CSC 270
Survey of Programming Languages

Instructor: Dr. Stephen Bloch

Fall, 2010

This course meets from 12:15-1:30 on Tuesdays and Thursdays in Science 227.
The last time I taught this course was Fall 2009.

Syllabus Calendar Grading Assignments PSP Moodle course Examples Daily Survey


Throughout the semester (ideally every few days), I'd like you to fill out the daily survey to help me keep track of what people are finding easy, and what people are having trouble with. This can also be used as an anonymous "suggestion box".

Getting Help

My office hours (in my new office, Post 203; if I'm not there, look in the computer lab in Post 102) are Mondays 12:00-3:00, TTh 11:00-12:00, and Wednesdays 9:00-1:00.

Who should take this course?

This course is intended primarily for students majoring or minoring in computer science or information systems. It assumes CSC 171 and 172 as prerequisites. If you're taking 172 concurrently with 270, you'll have a more difficult time, but you should be able to survive the course; talk to the instructor.

Subject matter

There are more details in the syllabus, but in brief, we'll learn bits of three languages --- Scheme, C++, and Prolog --- that are new to most of you. We'll do simple exercises in each language to make sure we understand the basics, then do a a few more substantial programs in each language. And for more of an "under the hood" view, we'll write interpreters for some very simple languages, so we can see some of the subtleties involved in implementing a language.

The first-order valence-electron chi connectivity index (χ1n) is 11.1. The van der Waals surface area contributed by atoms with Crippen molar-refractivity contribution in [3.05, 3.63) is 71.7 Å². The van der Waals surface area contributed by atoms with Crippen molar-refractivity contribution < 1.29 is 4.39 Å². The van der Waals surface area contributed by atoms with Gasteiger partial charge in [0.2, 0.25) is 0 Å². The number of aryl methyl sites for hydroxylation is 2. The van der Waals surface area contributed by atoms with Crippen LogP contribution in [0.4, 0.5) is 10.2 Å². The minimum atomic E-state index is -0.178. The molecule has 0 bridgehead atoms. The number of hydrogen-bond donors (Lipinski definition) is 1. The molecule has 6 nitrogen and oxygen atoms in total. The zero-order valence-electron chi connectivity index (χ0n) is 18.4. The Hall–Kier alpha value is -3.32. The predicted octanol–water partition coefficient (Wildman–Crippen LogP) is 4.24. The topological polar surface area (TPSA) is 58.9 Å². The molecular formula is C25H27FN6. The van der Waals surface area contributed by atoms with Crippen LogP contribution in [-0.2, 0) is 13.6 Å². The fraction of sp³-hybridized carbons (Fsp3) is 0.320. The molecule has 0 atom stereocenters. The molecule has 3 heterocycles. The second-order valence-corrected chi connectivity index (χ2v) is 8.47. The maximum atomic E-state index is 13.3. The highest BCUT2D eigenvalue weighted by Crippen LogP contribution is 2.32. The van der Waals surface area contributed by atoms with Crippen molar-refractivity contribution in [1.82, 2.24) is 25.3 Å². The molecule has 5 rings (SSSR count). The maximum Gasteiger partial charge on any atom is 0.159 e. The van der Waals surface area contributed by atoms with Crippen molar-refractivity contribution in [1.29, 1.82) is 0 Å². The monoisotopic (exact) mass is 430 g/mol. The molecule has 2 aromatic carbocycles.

In all languages, you will be expected to follow good general programming practices: give meaningful names for variables, types, and functions; use named constants for "magic numbers" that appear more than once in a program; provide test cases for all parts of your program; use white space and indentation as appropriate in the language to enhance readability; segregate I/O from computation as much as possible; write several small functions that do one thing each rather than a single big function that does many things; plan for re-use, modification, and extension; etc. If you're not sure what any of these things means, ask me -- ideally in class, as your classmates probably have the same questions.


Other Reading



There are several Scheme implementations available, but the one most widely-used in education is DrScheme, freely downloadable for Windows, Macintosh, Unix, etc. One of its nice features is language levels: if you're a "Beginning Student", you'll get error messages for certain things that are technically legal in Scheme but which a beginning student doesn't need. If you decide you do need a certain feature, you can promote yourself to "Intermediate Student", "Advanced Student", etc. with a few mouse-clicks. The currently-installed version of DrScheme, by the way, includes not only six pedagogical subsets of Scheme, but four subsets of Java and one of Algol 60....

In June, 2010, the PLT version of Scheme was renamed "Racket", and the DrScheme program was renamed DrRacket. As far as I know, pretty much everything that worked in Scheme last year still works in Racket this year, but we may find some minor incompatibilities.

To get the latest version onto the lab computers,

  1. download this file and unzip it into your F: ("Persistent Storage") drive (this should only need to be done once, unless somebody deletes it).